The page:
Mussoorie was founded by Lt. Frederick Young ( Born 30 November 1786 at Green Castle, Moville, Ireland, Died 24 May 1874 in Ireland) of East India Company. Lt. Young came to these hills for the sole purpose of bagging some game.
He was so enamoured by the beauty that he decided to build a hunting lodge (shooting box) on the Camel's Back Road along with FJ Shore, Jt. Magistrate of Doon in 1823. He also raised the first Gurkha Regiment and planted the first potatoes in the valley. His tenure in Mussoorie ended in 1844 and he further served in Dimapore and Darjeeling and retired as a General and went back to Ireland.Sadly there are no memorials to commemorate Gen. Young in Mussoorie. However, there is a Young Road in Dehradoon on which ONGC's Tel Bhawan stands.
In 1832 Mussoorie was the intended terminus of the Great Trigonometric Survey of India that began at the southern tip of India. Although unsuccessful, the Surveyor General of India at the time, George Everest wanted to have the new office of the Survey of India based in Mussoorie. A compromise was to have it in Dehradun, where it still is.
In 1850 the first beer brewery in India was built in Mussoorie. By 1894 there were 22 breweries in India producing 6 million gallons a year.
By 1901 Mussoorie's population had grown to 6,461, rising to 15,000 in the summer season. Earlier, Mussoorie was approachable by road from Saharanpur, 58 miles (93 km) away. Accessibility became easier in 1900 with the railway coming to Dehradun, thus shortening the road trip to 21 miles (34 km).
The name Mussoorie is often attributed to a derivation of 'mansoor', a shrub which is indigenous to the area. The town is often referred to as 'Mansoori' by most Indians.
The main promenade in Mussoorie is called, as in other hill stations, the Mall. In Mussoorie, the Mall stretches from Picture Palace at its eastern end to the Public Library (shortened to 'Library') at its western end. During the British Raj, signs on the Mall expressly stated: "Indians and Dogs Not Allowed". Racist signs of this type were commonplace in hill stations, which were founded 'by and for' the British. Motilal Nehru, the father of Jawaharlal Nehru, deliberately broke this rule every day whenever he was in Mussoorie and would pay the fine. The Nehru family, including Nehru's daughter Indira (later Indira Gandhi) were frequent visitors to Mussoorie in the 1920s, 1930s and 1940s, and stayed at the Savoy Hotel. They also spent much time in nearby Dehradun, where Nehru's sister Vijayalakshmi Pandit ultimately settled full-time.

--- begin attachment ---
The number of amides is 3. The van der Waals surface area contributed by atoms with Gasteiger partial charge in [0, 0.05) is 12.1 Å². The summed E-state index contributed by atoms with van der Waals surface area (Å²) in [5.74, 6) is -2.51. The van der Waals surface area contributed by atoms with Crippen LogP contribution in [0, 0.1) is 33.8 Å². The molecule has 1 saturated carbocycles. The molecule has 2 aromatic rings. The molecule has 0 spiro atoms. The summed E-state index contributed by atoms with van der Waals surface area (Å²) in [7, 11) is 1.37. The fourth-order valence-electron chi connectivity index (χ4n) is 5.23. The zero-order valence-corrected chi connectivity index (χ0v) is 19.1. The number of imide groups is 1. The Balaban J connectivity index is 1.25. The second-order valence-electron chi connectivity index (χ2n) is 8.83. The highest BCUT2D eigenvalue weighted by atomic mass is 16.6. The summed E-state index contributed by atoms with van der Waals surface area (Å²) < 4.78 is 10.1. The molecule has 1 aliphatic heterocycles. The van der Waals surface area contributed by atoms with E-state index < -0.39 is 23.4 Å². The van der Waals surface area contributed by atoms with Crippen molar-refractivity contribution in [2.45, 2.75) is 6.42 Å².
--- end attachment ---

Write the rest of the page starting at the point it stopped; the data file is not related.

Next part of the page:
During the 1959 Tibetan Rebellion, the Central Tibetan Administration of the 14th Dalai Lama was at first established in Mussoorie before being moved to its present location in Dharamsala, Himachal Pradesh. The first Tibetan school was established in Mussoorie in 1960. Tibetans settled mainly in Happy Valley in Mussoorie. Today, some 5,000 Tibetans live in Mussoorie.
Now, Mussoorie suffers from overdevelopment of hotels and tourist lodges, given its relative proximity to Delhi, Ambala and Chandigarh, and has serious problems of garbage collection, water scarcity and parking shortages, especially during the summer tourist season. Landour, Jharipani and Barlowganj have fewer such problems.
Geography and climate
Mussoorie has an average elevation of about 2005.5 metres (6580 ft). The highest point is Lal Tibba, at a height of about 7500 ft (although the name Lal Tibba is now also used to describe a lovely lookout point, a short distance from the actual peak).
As of 2011 India census, Mussoorie had a population of 30,118. Males constitute 55% of the population and females 45%. Mussoorie has an average literacy rate of 89%, higher than the national average of 75%: male literacy is 94%, and female literacy is 84%. In Mussoorie, 9% of the population is under 6 years of age. In Mussoorie Nagar Palika Parishad, Female Sex Ratio is of 812 against state average of 963. Moreover, Child Sex Ratio in Mussoorie is around 918 compared to Uttarakhand state average of 890.
Mussoorie is conveniently connected by road to Delhi and major cities. It is called the "Gateway" to Yamunotri and Gangotri Shrines of Northern India. The closest rail station is Dehradun. Taxis are easily available for Mussorie as are buses at regular intervals.
The best time to visit is from mid-March to mid-November though torrential rain can be an inhibiting factor in the monsoonmonths of July to September.